Tuesday, 25 June 2013

I Believe, Finally!

Ghost The Musical at Leeds!

Initially I had no desire to see The Ghost The Musical until I learnt the musical was coming to the Leeds Grand Theatre during June 2013.  I decided then to give the musical a chance despite my reservations of Blockbuster movies being adapted on stage.  I enjoyed Sister Act and Dirty Dancing on stage last year so I subconsciously had a feeling I would enjoy Ghost too.  I felt reassured in a way because of the good reviews the tour were receiving. 

Well the musical exceeded my expectations. I was very impressed with the visuals and lighting used to give the state of the art staging it's maximum effect and the nature of the story told.  A big thanks to the company's talented creative team!  One criticism I had was the loudness during the show even if I appreciate this would have made the connective effects.

Dave Stewart and Glen Ballard wrote the music and collaborated with Bruce Joel Rubin in writing the lyrics.  There are some memorable lyrics the musical such as At the beginning, Here Right Now, the infamous Unchained Melody, the poignant I can't breathe, and the lively Are You A Believer.  Act One concluded with the moving Suspend My Disbelief/ Had a Life and musical numbers continued into Act Two such as the helpful Focus, the show stopping I'm Outta Here, and the reprise of Unchained Melody and the final moving The love inside.

I was entertained and moved with the show from the beginning until the end.  Wendy Mae Brown as Oda Mae Brown stood out for me the most and was my favourite performer in the show.  She fully embraced the role of the psychic with humour, professionalism and ultimately love.  I also enjoyed seeing Stewart Clark (Sam Wheat) and Rebecca Trehearn (Molly Jenson) perform the principal roles.  They certainly went on a romantic journey through the communication of the present world to the next one.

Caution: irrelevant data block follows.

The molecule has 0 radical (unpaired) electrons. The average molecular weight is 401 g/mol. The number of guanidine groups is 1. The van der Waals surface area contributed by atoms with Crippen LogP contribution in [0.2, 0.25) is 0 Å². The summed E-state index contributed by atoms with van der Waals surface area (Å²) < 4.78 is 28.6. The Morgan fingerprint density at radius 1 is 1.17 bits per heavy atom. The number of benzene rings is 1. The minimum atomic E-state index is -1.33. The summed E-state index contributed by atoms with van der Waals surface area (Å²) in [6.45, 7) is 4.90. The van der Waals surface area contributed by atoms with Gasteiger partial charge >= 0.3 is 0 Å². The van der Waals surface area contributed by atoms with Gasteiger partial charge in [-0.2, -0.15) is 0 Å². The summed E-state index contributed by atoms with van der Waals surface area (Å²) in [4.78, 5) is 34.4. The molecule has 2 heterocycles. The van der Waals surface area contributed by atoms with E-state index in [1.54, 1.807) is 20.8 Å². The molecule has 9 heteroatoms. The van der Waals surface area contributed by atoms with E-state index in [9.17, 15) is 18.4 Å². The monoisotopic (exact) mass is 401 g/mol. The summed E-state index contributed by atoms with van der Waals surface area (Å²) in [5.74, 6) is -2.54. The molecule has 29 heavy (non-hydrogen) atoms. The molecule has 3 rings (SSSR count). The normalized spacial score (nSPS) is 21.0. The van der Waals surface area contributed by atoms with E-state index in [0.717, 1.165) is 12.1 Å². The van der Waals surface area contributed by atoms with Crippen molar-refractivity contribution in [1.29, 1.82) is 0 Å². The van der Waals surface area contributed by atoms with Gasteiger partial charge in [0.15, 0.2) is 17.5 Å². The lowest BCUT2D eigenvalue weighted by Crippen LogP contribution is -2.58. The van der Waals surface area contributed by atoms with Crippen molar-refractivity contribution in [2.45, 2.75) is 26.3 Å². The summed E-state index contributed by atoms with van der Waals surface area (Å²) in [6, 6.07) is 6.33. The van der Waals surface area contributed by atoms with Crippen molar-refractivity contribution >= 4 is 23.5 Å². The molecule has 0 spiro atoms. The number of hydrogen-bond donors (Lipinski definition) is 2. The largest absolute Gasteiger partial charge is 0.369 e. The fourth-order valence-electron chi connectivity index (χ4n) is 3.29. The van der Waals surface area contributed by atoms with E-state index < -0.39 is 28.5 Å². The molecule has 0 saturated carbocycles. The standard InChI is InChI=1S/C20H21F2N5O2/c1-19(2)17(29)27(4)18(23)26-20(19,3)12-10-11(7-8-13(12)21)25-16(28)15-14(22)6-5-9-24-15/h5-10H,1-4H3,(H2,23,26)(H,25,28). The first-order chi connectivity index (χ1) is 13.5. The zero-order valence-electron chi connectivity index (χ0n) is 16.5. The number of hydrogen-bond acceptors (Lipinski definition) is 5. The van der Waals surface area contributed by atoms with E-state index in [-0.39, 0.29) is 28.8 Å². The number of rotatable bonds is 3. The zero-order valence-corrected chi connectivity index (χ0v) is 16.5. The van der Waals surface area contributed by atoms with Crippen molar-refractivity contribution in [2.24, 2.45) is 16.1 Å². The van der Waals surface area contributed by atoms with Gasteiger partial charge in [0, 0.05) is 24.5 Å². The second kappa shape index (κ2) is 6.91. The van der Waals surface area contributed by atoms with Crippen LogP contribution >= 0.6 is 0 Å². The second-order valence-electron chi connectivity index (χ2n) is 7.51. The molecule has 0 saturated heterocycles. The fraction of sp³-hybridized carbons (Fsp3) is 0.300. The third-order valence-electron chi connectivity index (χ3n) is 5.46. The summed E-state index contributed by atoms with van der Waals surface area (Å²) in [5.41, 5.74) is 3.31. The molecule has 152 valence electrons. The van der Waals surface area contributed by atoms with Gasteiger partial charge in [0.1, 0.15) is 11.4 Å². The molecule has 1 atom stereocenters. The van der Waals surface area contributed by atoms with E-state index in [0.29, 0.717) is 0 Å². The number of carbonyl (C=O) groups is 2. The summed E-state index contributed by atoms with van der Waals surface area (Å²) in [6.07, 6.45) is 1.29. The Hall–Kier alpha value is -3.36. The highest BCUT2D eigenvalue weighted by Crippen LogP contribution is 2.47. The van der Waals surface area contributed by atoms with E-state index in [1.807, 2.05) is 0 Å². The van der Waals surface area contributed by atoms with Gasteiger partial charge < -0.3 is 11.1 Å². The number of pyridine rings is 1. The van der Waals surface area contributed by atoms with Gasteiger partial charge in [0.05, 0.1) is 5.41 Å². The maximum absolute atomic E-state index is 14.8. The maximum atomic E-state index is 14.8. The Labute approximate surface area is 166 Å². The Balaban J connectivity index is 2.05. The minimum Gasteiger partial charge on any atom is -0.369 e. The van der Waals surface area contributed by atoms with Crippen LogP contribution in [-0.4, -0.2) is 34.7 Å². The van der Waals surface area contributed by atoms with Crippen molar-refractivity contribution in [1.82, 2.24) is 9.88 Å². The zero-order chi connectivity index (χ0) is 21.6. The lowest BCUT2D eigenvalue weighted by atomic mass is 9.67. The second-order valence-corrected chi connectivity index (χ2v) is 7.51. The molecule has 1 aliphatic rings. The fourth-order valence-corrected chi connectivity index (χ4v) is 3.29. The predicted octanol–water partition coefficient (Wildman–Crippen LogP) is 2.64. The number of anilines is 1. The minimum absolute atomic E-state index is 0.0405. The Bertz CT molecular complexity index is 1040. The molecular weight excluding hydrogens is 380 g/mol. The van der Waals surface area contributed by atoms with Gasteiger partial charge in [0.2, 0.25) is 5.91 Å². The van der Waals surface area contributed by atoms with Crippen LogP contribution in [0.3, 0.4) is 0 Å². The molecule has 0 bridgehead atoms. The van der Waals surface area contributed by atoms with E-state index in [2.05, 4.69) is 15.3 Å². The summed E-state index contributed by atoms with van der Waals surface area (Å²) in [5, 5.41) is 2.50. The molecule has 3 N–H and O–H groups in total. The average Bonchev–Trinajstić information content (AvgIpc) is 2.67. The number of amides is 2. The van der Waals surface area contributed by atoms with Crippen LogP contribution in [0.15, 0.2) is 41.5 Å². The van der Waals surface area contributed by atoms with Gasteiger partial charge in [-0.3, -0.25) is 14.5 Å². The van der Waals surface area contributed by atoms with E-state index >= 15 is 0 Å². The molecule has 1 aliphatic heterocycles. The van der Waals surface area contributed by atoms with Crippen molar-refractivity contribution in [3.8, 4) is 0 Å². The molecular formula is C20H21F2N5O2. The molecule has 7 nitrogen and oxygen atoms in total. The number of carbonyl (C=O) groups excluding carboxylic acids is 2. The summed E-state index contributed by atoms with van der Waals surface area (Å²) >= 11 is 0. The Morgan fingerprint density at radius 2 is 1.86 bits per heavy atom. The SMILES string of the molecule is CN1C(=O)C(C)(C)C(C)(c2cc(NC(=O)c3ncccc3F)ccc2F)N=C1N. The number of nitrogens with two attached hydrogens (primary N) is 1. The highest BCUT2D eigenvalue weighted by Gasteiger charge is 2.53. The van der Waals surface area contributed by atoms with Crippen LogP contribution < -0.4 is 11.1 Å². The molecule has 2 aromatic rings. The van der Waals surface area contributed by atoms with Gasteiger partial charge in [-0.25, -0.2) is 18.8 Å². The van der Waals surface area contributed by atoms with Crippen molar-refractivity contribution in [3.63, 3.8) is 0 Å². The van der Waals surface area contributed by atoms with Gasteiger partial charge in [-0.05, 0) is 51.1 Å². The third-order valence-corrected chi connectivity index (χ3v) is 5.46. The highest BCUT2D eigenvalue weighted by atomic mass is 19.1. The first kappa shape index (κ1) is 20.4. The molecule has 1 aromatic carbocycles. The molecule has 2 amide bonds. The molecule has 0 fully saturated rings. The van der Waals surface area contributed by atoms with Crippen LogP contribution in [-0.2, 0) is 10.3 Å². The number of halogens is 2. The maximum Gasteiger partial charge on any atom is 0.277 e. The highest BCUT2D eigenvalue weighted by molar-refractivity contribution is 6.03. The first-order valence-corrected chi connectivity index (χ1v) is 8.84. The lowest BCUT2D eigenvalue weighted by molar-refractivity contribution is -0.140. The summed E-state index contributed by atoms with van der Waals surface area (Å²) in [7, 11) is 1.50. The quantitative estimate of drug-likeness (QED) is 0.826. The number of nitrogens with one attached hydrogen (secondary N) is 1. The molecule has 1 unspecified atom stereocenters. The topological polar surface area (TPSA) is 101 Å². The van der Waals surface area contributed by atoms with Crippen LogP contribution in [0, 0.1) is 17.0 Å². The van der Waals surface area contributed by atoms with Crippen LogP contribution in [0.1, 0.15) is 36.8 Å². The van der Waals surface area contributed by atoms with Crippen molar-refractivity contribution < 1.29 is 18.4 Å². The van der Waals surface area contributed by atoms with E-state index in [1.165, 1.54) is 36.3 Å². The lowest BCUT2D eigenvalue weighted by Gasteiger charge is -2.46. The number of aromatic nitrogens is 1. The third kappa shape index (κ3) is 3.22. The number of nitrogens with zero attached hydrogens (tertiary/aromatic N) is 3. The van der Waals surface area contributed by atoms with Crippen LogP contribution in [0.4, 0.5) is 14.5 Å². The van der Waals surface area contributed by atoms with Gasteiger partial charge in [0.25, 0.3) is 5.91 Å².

Ghost is touring around the UK this year and at beginning of 2014.  Further information can be found on this website.

Friday, 21 June 2013

Derek Deane's in-the-round production of Swan Lake

Swan Lake in the round at Royal Albert Hall, London

I arrived at The Royal Albert Hall for the evening performance of English National Ballet/Derek Deane's Swan Lake in the roundSwan Lake is my all time favourite ballet and my wish has always been to see this specific production.

I absolutely loved the staging of this ballet with the additional numbers of artists, 120 in total, performing in this production including 60 Swans during the Act II and Act IV scenes.  The choreography was first class and the artists' talents were demonstrated in the ballet.  Royal Albert Hall's Arena was transformed as a lake for the the Swans and artists entered the arena from various points in the auditorium.

Tamara Rojo, an international soloist and English National Ballet's artistic director, and Matthew Golding, a principal dancer from Dutch National Ballet, shared the leading roles of Odette/Odile and Prince SiegfriedJames Streeter joined them and performing as the dark and wicked Rothbart

I sat in the Circle and it got very warm and this combined with fatigue made my viewing a struggle especially in the final act.  However I appreciate the dancers need to dance in warm conditions to minimise injury.  I think for a future visit to a ballet at this venue I'll pay more to sit in the stalls.  It was good to see Sabine and Leni briefly after the show before catching the bus back to my hotel.  

Other than feeling very warm and uncomfortable with my skin problems during the final act I was glad to have seen such a fantastic production! Even if I welcomed the bed in my hotel that evening!

If you want to find out more information about the English National Ballet including any forthcoming productions, please click on their website.